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19 July 2017 How Guilds Build Success; Aspects of Temporal Resource Partitioning in a Warm, Temperate Climate Assemblage of Dung Beetles (Coleoptera: Scarabaeidae)
Gregory T. Sullivan, Sebahat K. Ozman-Sullivan, Jean-Pierre Lumaret, Anne Bourne, Unal Zeybekoglu, Myron P. Zalucki, Greg Baxter
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Abstract

Succession in local dung beetle assemblages influences their delivery of ecological functions in natural and modified environments globally. Short-term changes in dung beetle (Coleoptera: Scarabaeidae) species richness, abundance, and biomass were investigated in standardized dung pads in northern, coastal Turkey. For mean tunneling guild abundance, dung deposition time, dung exposure period, and their interaction were significant, and for mean dung dwelling guild abundance, dung exposure period was significant, as was the interaction with dung deposition time, which collectively evidenced temporal resource partitioning, based principally on differences in diel activity. Succession was highly compressed, with maximum abundance at 12 h and maximum species richness at 24 h. A large ball roller and small- to medium-sized tunnelers dominated different periods in the first 24 h but were superseded by dwellers. Regression analysis demonstrated a significant, positive relationship between species richness and the evenness of abundance for both dung deposition times. Correlation analysis generally showed strong, positive correlations between tunneling species, low correlations between tunneling and dwelling species, and low correlations between dwelling species. Niche partitioning based on size difference appears to have acted on the environmental filtering of tunneling species along the temporal gradient of declining moisture, thereby limiting the number of abundant, concurrent species. The aggregation of tunneling species provided opportunities for the less competitive dwelling species to occupy less densely populated zones termed probability refuges. The network of strong, positive correlations between tunneling species may indicate that their collective functionality is vulnerable to loss of efficiency if species are lost.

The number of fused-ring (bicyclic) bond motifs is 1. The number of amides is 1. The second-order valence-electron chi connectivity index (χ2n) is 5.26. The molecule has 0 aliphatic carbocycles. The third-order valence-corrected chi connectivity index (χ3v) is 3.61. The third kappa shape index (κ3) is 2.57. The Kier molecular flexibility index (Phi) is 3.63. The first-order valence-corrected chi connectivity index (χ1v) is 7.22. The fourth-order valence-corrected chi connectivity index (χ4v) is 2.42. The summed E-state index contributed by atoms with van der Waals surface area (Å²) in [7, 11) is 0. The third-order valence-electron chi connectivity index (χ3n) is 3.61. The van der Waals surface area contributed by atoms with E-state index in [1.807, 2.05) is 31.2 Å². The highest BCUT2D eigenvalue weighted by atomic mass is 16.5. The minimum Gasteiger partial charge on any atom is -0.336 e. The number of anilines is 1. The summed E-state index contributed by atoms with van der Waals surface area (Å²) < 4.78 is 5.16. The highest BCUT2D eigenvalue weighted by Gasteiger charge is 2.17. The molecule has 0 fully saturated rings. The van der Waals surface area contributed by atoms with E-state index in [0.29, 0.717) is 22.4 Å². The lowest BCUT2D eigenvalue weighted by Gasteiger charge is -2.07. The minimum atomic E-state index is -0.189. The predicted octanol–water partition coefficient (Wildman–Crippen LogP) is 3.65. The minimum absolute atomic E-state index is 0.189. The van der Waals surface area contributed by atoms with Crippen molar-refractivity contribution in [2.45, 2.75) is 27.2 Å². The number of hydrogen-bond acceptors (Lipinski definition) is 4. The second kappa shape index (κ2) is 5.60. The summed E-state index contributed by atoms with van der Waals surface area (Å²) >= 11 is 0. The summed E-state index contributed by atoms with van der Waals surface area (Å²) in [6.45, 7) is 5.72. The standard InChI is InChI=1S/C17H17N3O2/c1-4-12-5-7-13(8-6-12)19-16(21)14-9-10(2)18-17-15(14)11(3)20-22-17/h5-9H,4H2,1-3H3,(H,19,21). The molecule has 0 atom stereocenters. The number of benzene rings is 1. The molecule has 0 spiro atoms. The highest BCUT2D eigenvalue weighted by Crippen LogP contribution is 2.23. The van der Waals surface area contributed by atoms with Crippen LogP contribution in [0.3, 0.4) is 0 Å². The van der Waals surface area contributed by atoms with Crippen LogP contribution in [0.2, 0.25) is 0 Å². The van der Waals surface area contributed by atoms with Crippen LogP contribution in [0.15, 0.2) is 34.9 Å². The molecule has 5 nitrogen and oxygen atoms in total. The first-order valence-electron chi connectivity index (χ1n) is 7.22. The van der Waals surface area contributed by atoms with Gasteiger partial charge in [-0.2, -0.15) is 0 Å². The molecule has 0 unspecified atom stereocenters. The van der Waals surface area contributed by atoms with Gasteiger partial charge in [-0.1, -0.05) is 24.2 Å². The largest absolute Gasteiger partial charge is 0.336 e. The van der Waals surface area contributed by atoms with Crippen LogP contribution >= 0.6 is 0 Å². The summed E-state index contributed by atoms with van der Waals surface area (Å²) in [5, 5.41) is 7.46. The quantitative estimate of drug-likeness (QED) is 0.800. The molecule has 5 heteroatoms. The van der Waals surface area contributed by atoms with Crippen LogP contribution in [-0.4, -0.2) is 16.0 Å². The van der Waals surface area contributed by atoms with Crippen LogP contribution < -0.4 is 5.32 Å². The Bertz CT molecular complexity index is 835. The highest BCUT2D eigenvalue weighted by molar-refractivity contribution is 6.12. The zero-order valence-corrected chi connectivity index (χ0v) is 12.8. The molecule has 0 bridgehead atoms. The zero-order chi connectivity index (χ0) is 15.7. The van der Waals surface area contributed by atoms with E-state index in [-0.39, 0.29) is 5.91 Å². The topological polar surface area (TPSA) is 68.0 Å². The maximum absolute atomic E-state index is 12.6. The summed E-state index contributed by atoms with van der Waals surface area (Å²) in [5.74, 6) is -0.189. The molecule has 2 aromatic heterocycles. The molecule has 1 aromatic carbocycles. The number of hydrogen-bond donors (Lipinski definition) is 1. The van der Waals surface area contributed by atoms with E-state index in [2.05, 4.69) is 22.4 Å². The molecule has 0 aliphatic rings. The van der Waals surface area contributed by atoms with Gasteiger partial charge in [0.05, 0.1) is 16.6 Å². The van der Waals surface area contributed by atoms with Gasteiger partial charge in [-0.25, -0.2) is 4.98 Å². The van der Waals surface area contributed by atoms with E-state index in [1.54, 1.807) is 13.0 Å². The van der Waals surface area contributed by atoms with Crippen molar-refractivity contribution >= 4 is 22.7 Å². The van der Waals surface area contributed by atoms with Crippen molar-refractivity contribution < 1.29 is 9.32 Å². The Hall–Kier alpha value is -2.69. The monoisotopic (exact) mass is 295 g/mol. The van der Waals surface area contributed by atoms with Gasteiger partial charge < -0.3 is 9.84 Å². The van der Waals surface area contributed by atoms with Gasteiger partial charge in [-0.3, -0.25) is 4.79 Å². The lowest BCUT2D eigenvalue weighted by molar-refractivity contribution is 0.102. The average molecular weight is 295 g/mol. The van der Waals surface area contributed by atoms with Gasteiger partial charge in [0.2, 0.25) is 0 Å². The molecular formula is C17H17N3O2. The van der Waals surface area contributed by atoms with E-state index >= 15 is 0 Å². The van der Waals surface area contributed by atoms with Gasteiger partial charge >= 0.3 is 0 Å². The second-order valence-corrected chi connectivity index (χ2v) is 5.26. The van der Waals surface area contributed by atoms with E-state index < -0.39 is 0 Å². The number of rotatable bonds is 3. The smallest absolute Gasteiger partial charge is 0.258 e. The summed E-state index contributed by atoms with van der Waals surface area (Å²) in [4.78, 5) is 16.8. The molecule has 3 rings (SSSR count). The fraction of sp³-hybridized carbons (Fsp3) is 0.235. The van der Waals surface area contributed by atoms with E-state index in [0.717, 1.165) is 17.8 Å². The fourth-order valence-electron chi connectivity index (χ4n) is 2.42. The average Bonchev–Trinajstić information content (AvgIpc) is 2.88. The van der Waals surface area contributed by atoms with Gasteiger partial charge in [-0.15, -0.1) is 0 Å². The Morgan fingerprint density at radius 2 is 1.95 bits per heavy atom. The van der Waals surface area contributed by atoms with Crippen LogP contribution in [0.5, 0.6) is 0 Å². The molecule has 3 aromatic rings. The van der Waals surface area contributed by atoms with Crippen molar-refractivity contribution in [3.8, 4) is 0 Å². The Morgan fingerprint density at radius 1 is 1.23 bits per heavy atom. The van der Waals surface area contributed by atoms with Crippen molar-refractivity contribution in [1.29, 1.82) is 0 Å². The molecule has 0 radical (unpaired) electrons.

© The Authors 2017. Published by Oxford University Press on behalf of Entomological Society of America. All rights reserved. For Permissions, please email: journals.permissions@oup.com
Gregory T. Sullivan, Sebahat K. Ozman-Sullivan, Jean-Pierre Lumaret, Anne Bourne, Unal Zeybekoglu, Myron P. Zalucki, and Greg Baxter "How Guilds Build Success; Aspects of Temporal Resource Partitioning in a Warm, Temperate Climate Assemblage of Dung Beetles (Coleoptera: Scarabaeidae)," Environmental Entomology 46(5), 1060-1069, (19 July 2017). https://doi.org/10.1093/ee/nvx117
Received: 31 March 2017; Accepted: 8 June 2017; Published: 19 July 2017
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KEYWORDS
Aphodiinae
coexistence
ecosystem service
Kizilirmak Delta
Scarabaeinae
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